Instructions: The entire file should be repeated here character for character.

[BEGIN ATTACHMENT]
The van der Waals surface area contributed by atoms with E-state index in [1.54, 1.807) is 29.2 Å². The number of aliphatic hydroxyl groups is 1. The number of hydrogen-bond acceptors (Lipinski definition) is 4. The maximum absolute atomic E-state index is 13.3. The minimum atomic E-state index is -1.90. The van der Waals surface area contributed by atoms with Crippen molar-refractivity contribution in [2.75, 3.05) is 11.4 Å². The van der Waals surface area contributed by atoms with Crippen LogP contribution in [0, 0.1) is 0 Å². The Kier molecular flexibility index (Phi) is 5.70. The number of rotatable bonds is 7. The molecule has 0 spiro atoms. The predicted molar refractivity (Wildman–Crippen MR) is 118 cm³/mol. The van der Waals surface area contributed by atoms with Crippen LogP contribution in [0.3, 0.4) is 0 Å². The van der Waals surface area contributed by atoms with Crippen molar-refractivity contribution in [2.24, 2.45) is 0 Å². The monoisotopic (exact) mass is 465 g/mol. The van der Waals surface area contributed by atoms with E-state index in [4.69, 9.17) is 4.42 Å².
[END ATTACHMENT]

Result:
The van der Waals surface area contributed by atoms with E-state index in [1.54, 1.807) is 29.2 Å². The number of aliphatic hydroxyl groups is 1. The number of hydrogen-bond acceptors (Lipinski definition) is 4. The maximum absolute atomic E-state index is 13.3. The minimum atomic E-state index is -1.90. The van der Waals surface area contributed by atoms with Crippen molar-refractivity contribution in [2.75, 3.05) is 11.4 Å². The van der Waals surface area contributed by atoms with Crippen LogP contribution in [0, 0.1) is 0 Å². The Kier molecular flexibility index (Phi) is 5.70. The number of rotatable bonds is 7. The molecule has 0 spiro atoms. The predicted molar refractivity (Wildman–Crippen MR) is 118 cm³/mol. The van der Waals surface area contributed by atoms with Crippen LogP contribution in [0.3, 0.4) is 0 Å². The van der Waals surface area contributed by atoms with Crippen molar-refractivity contribution in [2.24, 2.45) is 0 Å². The monoisotopic (exact) mass is 465 g/mol. The van der Waals surface area contributed by atoms with E-state index in [4.69, 9.17) is 4.42 Å².